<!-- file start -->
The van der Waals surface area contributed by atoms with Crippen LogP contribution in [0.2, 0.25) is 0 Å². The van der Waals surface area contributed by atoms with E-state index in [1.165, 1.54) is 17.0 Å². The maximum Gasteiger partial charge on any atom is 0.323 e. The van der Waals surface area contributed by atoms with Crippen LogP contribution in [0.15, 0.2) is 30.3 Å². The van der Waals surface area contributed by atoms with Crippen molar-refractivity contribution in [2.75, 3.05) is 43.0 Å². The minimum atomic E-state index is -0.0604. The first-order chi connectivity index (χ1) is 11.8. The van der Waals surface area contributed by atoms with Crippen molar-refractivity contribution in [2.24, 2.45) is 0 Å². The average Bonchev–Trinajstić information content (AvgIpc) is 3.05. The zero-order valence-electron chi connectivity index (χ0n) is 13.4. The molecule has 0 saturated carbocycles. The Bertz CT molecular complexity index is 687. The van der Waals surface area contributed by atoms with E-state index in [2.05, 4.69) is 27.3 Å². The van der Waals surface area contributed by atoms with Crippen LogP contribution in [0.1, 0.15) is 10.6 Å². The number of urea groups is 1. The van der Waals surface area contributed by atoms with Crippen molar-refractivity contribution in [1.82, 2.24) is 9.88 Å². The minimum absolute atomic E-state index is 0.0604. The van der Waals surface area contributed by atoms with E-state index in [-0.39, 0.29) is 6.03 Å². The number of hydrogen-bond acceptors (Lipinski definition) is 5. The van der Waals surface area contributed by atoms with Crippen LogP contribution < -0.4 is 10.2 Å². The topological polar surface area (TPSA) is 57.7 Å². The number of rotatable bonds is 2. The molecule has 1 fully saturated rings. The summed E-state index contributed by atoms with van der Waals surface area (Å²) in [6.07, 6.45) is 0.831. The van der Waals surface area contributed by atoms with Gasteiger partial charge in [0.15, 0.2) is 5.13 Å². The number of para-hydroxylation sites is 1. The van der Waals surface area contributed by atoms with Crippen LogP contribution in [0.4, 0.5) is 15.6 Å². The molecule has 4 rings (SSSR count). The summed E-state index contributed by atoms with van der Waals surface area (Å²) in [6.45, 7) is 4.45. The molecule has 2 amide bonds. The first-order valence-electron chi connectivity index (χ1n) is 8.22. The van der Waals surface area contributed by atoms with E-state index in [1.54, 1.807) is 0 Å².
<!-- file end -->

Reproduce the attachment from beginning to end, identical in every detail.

The van der Waals surface area contributed by atoms with Crippen LogP contribution in [0.2, 0.25) is 0 Å². The van der Waals surface area contributed by atoms with E-state index in [1.165, 1.54) is 17.0 Å². The maximum Gasteiger partial charge on any atom is 0.323 e. The van der Waals surface area contributed by atoms with Crippen LogP contribution in [0.15, 0.2) is 30.3 Å². The van der Waals surface area contributed by atoms with Crippen molar-refractivity contribution in [2.75, 3.05) is 43.0 Å². The minimum atomic E-state index is -0.0604. The first-order chi connectivity index (χ1) is 11.8. The van der Waals surface area contributed by atoms with Crippen molar-refractivity contribution in [2.24, 2.45) is 0 Å². The average Bonchev–Trinajstić information content (AvgIpc) is 3.05. The zero-order valence-electron chi connectivity index (χ0n) is 13.4. The molecule has 0 saturated carbocycles. The Bertz CT molecular complexity index is 687. The van der Waals surface area contributed by atoms with E-state index in [2.05, 4.69) is 27.3 Å². The van der Waals surface area contributed by atoms with Crippen LogP contribution in [0.1, 0.15) is 10.6 Å². The number of urea groups is 1. The van der Waals surface area contributed by atoms with Crippen molar-refractivity contribution in [1.82, 2.24) is 9.88 Å². The minimum absolute atomic E-state index is 0.0604. The van der Waals surface area contributed by atoms with E-state index in [-0.39, 0.29) is 6.03 Å². The number of hydrogen-bond acceptors (Lipinski definition) is 5. The van der Waals surface area contributed by atoms with Crippen LogP contribution < -0.4 is 10.2 Å². The topological polar surface area (TPSA) is 57.7 Å². The number of rotatable bonds is 2. The molecule has 1 fully saturated rings. The summed E-state index contributed by atoms with van der Waals surface area (Å²) in [6.07, 6.45) is 0.831. The van der Waals surface area contributed by atoms with Gasteiger partial charge in [0.15, 0.2) is 5.13 Å². The number of para-hydroxylation sites is 1. The van der Waals surface area contributed by atoms with Crippen LogP contribution in [0.4, 0.5) is 15.6 Å². The molecule has 4 rings (SSSR count). The summed E-state index contributed by atoms with van der Waals surface area (Å²) in [6.45, 7) is 4.45. The molecule has 2 amide bonds. The first-order valence-electron chi connectivity index (χ1n) is 8.22. The van der Waals surface area contributed by atoms with E-state index in [1.54, 1.807) is 0 Å².